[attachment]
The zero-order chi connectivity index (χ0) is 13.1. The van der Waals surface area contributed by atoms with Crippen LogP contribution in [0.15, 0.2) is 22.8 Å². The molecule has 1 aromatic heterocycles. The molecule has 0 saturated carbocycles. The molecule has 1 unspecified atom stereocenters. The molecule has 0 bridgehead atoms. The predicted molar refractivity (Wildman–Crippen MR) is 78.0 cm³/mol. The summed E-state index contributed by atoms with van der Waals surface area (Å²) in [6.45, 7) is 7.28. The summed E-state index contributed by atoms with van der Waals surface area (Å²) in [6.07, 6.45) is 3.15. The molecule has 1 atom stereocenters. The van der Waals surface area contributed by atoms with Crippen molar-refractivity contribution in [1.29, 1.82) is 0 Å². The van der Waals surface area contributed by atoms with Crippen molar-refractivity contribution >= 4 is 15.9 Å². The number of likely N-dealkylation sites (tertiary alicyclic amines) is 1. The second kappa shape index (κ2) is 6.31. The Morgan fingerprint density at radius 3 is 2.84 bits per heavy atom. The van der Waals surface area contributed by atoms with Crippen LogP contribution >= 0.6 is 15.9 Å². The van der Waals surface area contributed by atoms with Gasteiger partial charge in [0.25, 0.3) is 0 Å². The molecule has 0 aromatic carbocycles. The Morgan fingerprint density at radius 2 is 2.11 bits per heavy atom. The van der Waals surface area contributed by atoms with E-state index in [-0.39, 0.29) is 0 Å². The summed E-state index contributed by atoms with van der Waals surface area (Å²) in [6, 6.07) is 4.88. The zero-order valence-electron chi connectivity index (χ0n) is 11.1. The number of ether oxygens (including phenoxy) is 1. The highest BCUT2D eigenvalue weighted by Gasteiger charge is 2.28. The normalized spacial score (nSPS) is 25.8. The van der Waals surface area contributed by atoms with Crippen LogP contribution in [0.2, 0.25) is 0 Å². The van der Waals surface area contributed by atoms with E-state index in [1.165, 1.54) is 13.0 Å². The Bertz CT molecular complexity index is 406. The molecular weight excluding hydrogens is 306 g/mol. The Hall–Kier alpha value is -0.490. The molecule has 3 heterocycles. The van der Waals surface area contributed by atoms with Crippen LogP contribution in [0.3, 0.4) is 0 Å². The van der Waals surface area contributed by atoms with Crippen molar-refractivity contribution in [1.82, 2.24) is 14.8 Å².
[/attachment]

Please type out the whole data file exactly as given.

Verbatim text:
The zero-order chi connectivity index (χ0) is 13.1. The van der Waals surface area contributed by atoms with Crippen LogP contribution in [0.15, 0.2) is 22.8 Å². The molecule has 1 aromatic heterocycles. The molecule has 0 saturated carbocycles. The molecule has 1 unspecified atom stereocenters. The molecule has 0 bridgehead atoms. The predicted molar refractivity (Wildman–Crippen MR) is 78.0 cm³/mol. The summed E-state index contributed by atoms with van der Waals surface area (Å²) in [6.45, 7) is 7.28. The summed E-state index contributed by atoms with van der Waals surface area (Å²) in [6.07, 6.45) is 3.15. The molecule has 1 atom stereocenters. The van der Waals surface area contributed by atoms with Crippen molar-refractivity contribution in [1.29, 1.82) is 0 Å². The van der Waals surface area contributed by atoms with Crippen molar-refractivity contribution >= 4 is 15.9 Å². The number of likely N-dealkylation sites (tertiary alicyclic amines) is 1. The second kappa shape index (κ2) is 6.31. The Morgan fingerprint density at radius 3 is 2.84 bits per heavy atom. The van der Waals surface area contributed by atoms with Crippen LogP contribution >= 0.6 is 15.9 Å². The van der Waals surface area contributed by atoms with Gasteiger partial charge in [0.25, 0.3) is 0 Å². The molecule has 0 aromatic carbocycles. The Morgan fingerprint density at radius 2 is 2.11 bits per heavy atom. The van der Waals surface area contributed by atoms with E-state index in [-0.39, 0.29) is 0 Å². The summed E-state index contributed by atoms with van der Waals surface area (Å²) in [6, 6.07) is 4.88. The zero-order valence-electron chi connectivity index (χ0n) is 11.1. The number of ether oxygens (including phenoxy) is 1. The highest BCUT2D eigenvalue weighted by Gasteiger charge is 2.28. The normalized spacial score (nSPS) is 25.8. The van der Waals surface area contributed by atoms with Crippen LogP contribution in [0.2, 0.25) is 0 Å². The van der Waals surface area contributed by atoms with E-state index in [1.165, 1.54) is 13.0 Å². The Bertz CT molecular complexity index is 406. The molecular weight excluding hydrogens is 306 g/mol. The Hall–Kier alpha value is -0.490. The molecule has 3 heterocycles. The van der Waals surface area contributed by atoms with Crippen LogP contribution in [0.3, 0.4) is 0 Å². The van der Waals surface area contributed by atoms with Crippen molar-refractivity contribution in [1.82, 2.24) is 14.8 Å².